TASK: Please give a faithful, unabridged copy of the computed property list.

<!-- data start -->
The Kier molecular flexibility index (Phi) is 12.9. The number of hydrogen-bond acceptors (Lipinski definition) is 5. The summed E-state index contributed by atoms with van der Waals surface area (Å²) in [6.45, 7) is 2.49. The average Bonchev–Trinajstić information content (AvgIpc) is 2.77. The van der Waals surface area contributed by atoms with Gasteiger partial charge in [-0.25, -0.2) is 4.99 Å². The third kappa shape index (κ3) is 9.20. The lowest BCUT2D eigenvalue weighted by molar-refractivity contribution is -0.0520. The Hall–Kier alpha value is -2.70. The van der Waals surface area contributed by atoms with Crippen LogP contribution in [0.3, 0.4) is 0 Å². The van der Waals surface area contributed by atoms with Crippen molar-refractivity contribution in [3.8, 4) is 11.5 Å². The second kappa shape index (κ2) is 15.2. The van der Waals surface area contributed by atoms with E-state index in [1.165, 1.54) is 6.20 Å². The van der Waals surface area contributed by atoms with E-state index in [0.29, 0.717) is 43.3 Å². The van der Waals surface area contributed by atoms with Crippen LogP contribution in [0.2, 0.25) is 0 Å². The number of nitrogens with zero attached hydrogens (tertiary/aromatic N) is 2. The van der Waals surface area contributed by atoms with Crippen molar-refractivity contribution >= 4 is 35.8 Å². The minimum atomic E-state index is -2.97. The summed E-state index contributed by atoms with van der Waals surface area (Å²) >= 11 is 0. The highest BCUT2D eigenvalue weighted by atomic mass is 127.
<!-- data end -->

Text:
The Kier molecular flexibility index (Phi) is 12.9. The number of hydrogen-bond acceptors (Lipinski definition) is 5. The summed E-state index contributed by atoms with van der Waals surface area (Å²) in [6.45, 7) is 2.49. The average Bonchev–Trinajstić information content (AvgIpc) is 2.77. The van der Waals surface area contributed by atoms with Gasteiger partial charge in [-0.25, -0.2) is 4.99 Å². The third kappa shape index (κ3) is 9.20. The lowest BCUT2D eigenvalue weighted by molar-refractivity contribution is -0.0520. The Hall–Kier alpha value is -2.70. The van der Waals surface area contributed by atoms with Crippen LogP contribution in [0.3, 0.4) is 0 Å². The van der Waals surface area contributed by atoms with Crippen molar-refractivity contribution in [3.8, 4) is 11.5 Å². The second kappa shape index (κ2) is 15.2. The van der Waals surface area contributed by atoms with E-state index in [1.165, 1.54) is 6.20 Å². The van der Waals surface area contributed by atoms with E-state index in [0.29, 0.717) is 43.3 Å². The van der Waals surface area contributed by atoms with Crippen LogP contribution in [0.2, 0.25) is 0 Å². The number of nitrogens with zero attached hydrogens (tertiary/aromatic N) is 2. The van der Waals surface area contributed by atoms with Crippen molar-refractivity contribution >= 4 is 35.8 Å². The minimum atomic E-state index is -2.97. The summed E-state index contributed by atoms with van der Waals surface area (Å²) >= 11 is 0. The highest BCUT2D eigenvalue weighted by atomic mass is 127.